NAB was hit hard by the announcement of Avid's departure from the show floor. But the threat of a "double whammy" in one year is more than NAB could handle at this point -- especially as the South Hall is where the action is nowadays. There are times when I have been in the North Hall and could fire a cannon up many of the aisles there and not hit a soul.

NAB has changed a lot since I first staring going nearly two decades ago. Back then, the nonlinear/multimedia/software crowd were relegated to the Sands Convention Center hall and were the bastard step-child of the family. Today, the lion's share of the traffic is in the South Hall, upper and lower. Having the two anchor tenents of the South Hall Lower pull on the show is more than NAB could perceptually survive. Apple knows this and I suspect that they are -- shall we say? -- rediscussing Apple's financial arrangement with NAB.

It's a discussion that I'd be having and it's one that if it gets around, will likely help rearrange the pricing policies of a show that has become onerous over the years.

Feigning indecision is sure to become one of the hallmarks in the negotiation process of many manufacturers as they discuss NAB participation with NAB representatives over the next few years.

Undecided

Best regards,

Ron Lindeboom

Nothing beats in person "feel and touch"
by walter biscardi

Ron, totally agree with the fact that NAB's importance is waning, particularly with sites like the COW where folks can give unbiased opinions about equipment and folks can judge for themselves.

But one of the things I always encourage is any potential user to get hands on experience with the gear before you purchase.  Even something as cheap as $1,300 Final Cut Studio and a $3,000 AJA Kona 3 board.    While the VAR net is strong across the country, even they can't always set up even an FCP BlackMagic vs. AJA Kona test for you.

NAB (and IBC) is at least a place where you can get a chance to touch and feel all the equipment in one central place.  That's really the biggest thing it has going for it, especially for the smaller third party companies that you might only discover by seeing them at a show like this.

If Apple really is pulling off the show floor, not sure if I'll be going this year quite honestly.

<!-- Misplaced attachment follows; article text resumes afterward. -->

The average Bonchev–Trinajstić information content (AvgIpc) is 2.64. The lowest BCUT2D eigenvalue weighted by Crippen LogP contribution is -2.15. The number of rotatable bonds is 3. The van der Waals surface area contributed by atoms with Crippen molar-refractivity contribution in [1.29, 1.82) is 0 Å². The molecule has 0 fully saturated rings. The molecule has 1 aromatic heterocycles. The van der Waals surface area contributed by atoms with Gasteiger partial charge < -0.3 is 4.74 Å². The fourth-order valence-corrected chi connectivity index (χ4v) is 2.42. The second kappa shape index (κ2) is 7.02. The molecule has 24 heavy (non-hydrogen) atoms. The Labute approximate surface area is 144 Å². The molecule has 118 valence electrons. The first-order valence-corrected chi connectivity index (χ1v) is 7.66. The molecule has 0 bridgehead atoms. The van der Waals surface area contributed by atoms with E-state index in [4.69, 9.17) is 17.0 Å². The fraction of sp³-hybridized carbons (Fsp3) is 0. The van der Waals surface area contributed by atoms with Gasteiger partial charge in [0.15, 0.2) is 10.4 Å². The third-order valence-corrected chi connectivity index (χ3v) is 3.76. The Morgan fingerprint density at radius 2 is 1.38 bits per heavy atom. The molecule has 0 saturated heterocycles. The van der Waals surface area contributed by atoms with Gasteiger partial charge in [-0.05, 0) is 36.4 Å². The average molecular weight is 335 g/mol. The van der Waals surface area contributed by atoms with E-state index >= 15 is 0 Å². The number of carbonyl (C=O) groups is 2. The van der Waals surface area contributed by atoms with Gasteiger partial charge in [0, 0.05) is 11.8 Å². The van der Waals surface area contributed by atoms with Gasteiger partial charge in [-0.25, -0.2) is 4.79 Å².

I think it's clear that NAB's importance is waning...
by Ron Lindeboom

 

While I feel awkward debating my friend and esteemed colleague Walter Biscardi, I must say that I would doubt that too many people have formed their real knowledge of systems, etc., by what they see at NAB. They may become titillated by something they see but the in-depth research is rarely borne out on the floor of a major trade show. Usually, the digging is done here at the COW and across other resources across the Net, digging into things that both manufacturers and users say online. Then they are further clarified by things like in-depth podcasts, articles, reviews, commentaries and other bodies of work that go well beyond the purview of a quick presentation at NAB.

There are indeed knowledgeable guys and gals who are presenting in the booths and can answer questions face to face -- and I would never devalue such a thing. They are invaluable and to quote the Mastercard ads, they are priceless. But I have also talked with the kind of expert at NAB working a booth for whom I wouldn't give you a dime. They are not common but they are there. They are the guys who pretend that they know the product they are competing against but usually have nothing more than a cursory knowledge and very little real understanding. Their "comparisons" can be quite misleading and oftentimes deceptive -- sometimes intentionally.

I agree Walter that NAB is a great event and we will likely attend this year but won't be having a booth presence. It's just that we would argue that its importance is becoming increasingly less with each passing year due to resources and the people found on the web.

I would end by saying that I have learned far more from you, Walter, interacting over the years here at the COW than I have learned from you during a booth presentation -- not because your value is not there, it is just that it's rough to learn in such a compressed time and setting.

Best always,

Ron Lindeboom

It's a central gathering place
by walter biscardi

Road shows are nice, but even you said 36 stops.  How many thousands of towns out there are people using Avid, Final Cut Pro, Media 100, Autodesk and so on?   How many of those people want to compare what these various companies are offering and don't live anywhere's near those 36 stops?   How well can you compare Avid vs. anyone else if it's an Avid roadshow?

Avid says they are "listening to our customers."  So they are only listening to their current customers?  There's no need for new customers?